It has been months since I blogged, and even more months before the last time I blogged. I have thought about it nearly every day, but have unconsciously (and sometimes consciously) simply pushed the thought from my mind. I have experienced the fall (and the summer before that) in deeply negative ways, and I didn't want to subject the blogosphere to my excursions into the land of negativity and despair.
But here it is, the first day of Winter, the longest night of the year. I have always found the season of Fall a bittersweet mixture of delight and despair. I delight in the beauty of nature's hues bespeckling the leaves of trees with the final explosions of autumnal reverie. I enjoy the crispness to the air, a contrast to the murky humidity of late summer. I look forward to the beginning of a new school year as it provides a sense of normality into our family's life once again.
But as the days become shorter and the nights longer, I find myself experiencing despair. Difficult conversations that I can normally push myself through become harder to bear during the chilling months of fall. Conflicted relationships pierce my soul in a deeper fashion. Responsibilities that are ordinarily easily fulfilled become arduous, unfulfilling tasks. As the light of each day gradually slips into the darkness of winter I can feel my soul becoming more intent on self-preservation, less trusting, less settled.
It would be one thing to experience this if the only thing I needed to do each day is to clock in at a job where I made the same widgets every day in the same factory where I had worked for twenty years of my life. My shift would come to a conclusion as I hear the "thrunk" of the metallic device stamping my time card, and I could walk away, leaving the stresses of work behind.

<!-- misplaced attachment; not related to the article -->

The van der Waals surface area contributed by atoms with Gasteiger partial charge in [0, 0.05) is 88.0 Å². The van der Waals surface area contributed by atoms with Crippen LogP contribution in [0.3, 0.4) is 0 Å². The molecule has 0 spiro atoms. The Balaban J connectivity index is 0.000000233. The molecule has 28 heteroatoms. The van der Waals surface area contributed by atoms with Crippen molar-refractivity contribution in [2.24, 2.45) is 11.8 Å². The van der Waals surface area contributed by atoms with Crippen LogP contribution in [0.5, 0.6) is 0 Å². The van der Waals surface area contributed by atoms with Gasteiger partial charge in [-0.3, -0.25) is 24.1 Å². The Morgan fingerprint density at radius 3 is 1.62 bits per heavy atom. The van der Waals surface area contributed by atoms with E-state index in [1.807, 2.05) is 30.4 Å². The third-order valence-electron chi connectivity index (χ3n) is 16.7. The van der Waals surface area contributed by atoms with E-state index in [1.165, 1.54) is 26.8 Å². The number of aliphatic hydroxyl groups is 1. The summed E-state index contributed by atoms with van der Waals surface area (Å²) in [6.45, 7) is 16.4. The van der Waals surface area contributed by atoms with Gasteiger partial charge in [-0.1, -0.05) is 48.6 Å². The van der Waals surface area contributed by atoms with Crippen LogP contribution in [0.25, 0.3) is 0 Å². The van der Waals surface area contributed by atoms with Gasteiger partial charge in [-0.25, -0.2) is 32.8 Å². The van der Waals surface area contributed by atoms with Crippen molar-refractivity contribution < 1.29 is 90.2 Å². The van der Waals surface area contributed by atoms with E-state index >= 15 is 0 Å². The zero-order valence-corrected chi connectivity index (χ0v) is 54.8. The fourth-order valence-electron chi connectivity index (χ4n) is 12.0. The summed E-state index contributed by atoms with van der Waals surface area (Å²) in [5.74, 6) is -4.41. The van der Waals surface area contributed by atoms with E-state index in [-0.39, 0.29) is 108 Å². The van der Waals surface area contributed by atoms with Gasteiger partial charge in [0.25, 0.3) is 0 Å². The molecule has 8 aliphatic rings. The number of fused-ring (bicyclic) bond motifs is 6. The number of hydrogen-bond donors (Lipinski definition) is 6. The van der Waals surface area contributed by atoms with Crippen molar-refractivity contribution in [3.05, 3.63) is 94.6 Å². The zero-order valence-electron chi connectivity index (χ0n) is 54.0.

My experience might also be different if my responsibilities as husband and father were more typical. After an eight-hour day of work I would return home to my statistically average 2.2 children. We would do what a typical family does (whatever that might be). I would not have to listen to the every night tantrum of a thirteen-year-old whose diagnoses create consistent noise, cursing and a very low threshold for any kind of frustration. I would have a desk in my bedroom where the scissors I purchased last week would be right where I placed them (yeah, I know, that's what happens in "typical" families, too). I could go on, but you get the picture.
But I do not have that kind of life. I have made decisions vocationally and parentally that preclude this fantasy from occurring. Usually I can balance the frustrations and irritations with the blessings and the benefits of my lifestyle. But not so well during the cold of fall and winter.
I was reminded again of that reality as I prepared to preach yesterday. I knew what the Scripture text would be (I had, after all, selected it) and I knew what the focus of the service would be (again, my choices), but my heart was far from what I needed to preach. My task was to preach on peace, and my heart was in a land far, far from that place of abundant faith experience. I spent most of Saturday embittered and angry about my Sunday morning task, because I hate to preach about something that seems so far away for me personally. It feels like dishonesty, and if nothing else I am a fairly honest person.